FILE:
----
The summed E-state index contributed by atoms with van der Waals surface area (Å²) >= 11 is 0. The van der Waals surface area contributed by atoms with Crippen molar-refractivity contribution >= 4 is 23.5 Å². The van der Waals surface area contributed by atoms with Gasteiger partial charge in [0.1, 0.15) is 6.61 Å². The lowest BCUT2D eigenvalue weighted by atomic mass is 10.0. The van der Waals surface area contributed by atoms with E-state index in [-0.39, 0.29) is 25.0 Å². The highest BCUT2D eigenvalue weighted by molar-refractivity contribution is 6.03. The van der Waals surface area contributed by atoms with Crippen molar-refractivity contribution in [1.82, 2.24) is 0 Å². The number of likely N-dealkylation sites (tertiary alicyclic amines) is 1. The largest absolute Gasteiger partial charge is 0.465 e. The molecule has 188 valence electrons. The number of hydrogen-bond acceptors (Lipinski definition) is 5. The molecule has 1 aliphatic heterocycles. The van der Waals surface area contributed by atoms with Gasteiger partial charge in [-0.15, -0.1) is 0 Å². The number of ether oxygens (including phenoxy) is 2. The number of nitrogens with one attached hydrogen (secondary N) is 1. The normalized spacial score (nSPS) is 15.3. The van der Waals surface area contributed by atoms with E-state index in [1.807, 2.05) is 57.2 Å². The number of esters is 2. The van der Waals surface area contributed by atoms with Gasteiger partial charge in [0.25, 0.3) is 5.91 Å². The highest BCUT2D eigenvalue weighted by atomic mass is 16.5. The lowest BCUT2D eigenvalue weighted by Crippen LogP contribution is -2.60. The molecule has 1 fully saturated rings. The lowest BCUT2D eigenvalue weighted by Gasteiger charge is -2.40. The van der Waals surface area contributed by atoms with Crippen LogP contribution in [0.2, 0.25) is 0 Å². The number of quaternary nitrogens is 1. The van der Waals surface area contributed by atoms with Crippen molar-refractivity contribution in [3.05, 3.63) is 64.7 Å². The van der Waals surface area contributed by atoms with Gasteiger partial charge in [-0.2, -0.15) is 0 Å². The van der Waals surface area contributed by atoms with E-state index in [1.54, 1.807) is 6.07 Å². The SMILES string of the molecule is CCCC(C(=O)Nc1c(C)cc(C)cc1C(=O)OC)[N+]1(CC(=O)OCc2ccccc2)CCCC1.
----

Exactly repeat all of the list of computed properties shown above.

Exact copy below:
The summed E-state index contributed by atoms with van der Waals surface area (Å²) >= 11 is 0. The van der Waals surface area contributed by atoms with Crippen molar-refractivity contribution >= 4 is 23.5 Å². The van der Waals surface area contributed by atoms with Gasteiger partial charge in [0.1, 0.15) is 6.61 Å². The lowest BCUT2D eigenvalue weighted by atomic mass is 10.0. The van der Waals surface area contributed by atoms with E-state index in [-0.39, 0.29) is 25.0 Å². The highest BCUT2D eigenvalue weighted by molar-refractivity contribution is 6.03. The van der Waals surface area contributed by atoms with Crippen molar-refractivity contribution in [1.82, 2.24) is 0 Å². The number of likely N-dealkylation sites (tertiary alicyclic amines) is 1. The largest absolute Gasteiger partial charge is 0.465 e. The molecule has 188 valence electrons. The number of hydrogen-bond acceptors (Lipinski definition) is 5. The molecule has 1 aliphatic heterocycles. The van der Waals surface area contributed by atoms with Gasteiger partial charge in [-0.15, -0.1) is 0 Å². The number of ether oxygens (including phenoxy) is 2. The number of nitrogens with one attached hydrogen (secondary N) is 1. The normalized spacial score (nSPS) is 15.3. The van der Waals surface area contributed by atoms with E-state index in [1.807, 2.05) is 57.2 Å². The number of esters is 2. The van der Waals surface area contributed by atoms with Gasteiger partial charge in [0.25, 0.3) is 5.91 Å². The highest BCUT2D eigenvalue weighted by atomic mass is 16.5. The lowest BCUT2D eigenvalue weighted by Crippen LogP contribution is -2.60. The molecule has 1 fully saturated rings. The lowest BCUT2D eigenvalue weighted by Gasteiger charge is -2.40. The van der Waals surface area contributed by atoms with Crippen LogP contribution in [0.2, 0.25) is 0 Å². The number of quaternary nitrogens is 1. The van der Waals surface area contributed by atoms with Crippen molar-refractivity contribution in [3.05, 3.63) is 64.7 Å². The van der Waals surface area contributed by atoms with Gasteiger partial charge in [-0.2, -0.15) is 0 Å². The van der Waals surface area contributed by atoms with E-state index in [1.54, 1.807) is 6.07 Å². The SMILES string of the molecule is CCCC(C(=O)Nc1c(C)cc(C)cc1C(=O)OC)[N+]1(CC(=O)OCc2ccccc2)CCCC1.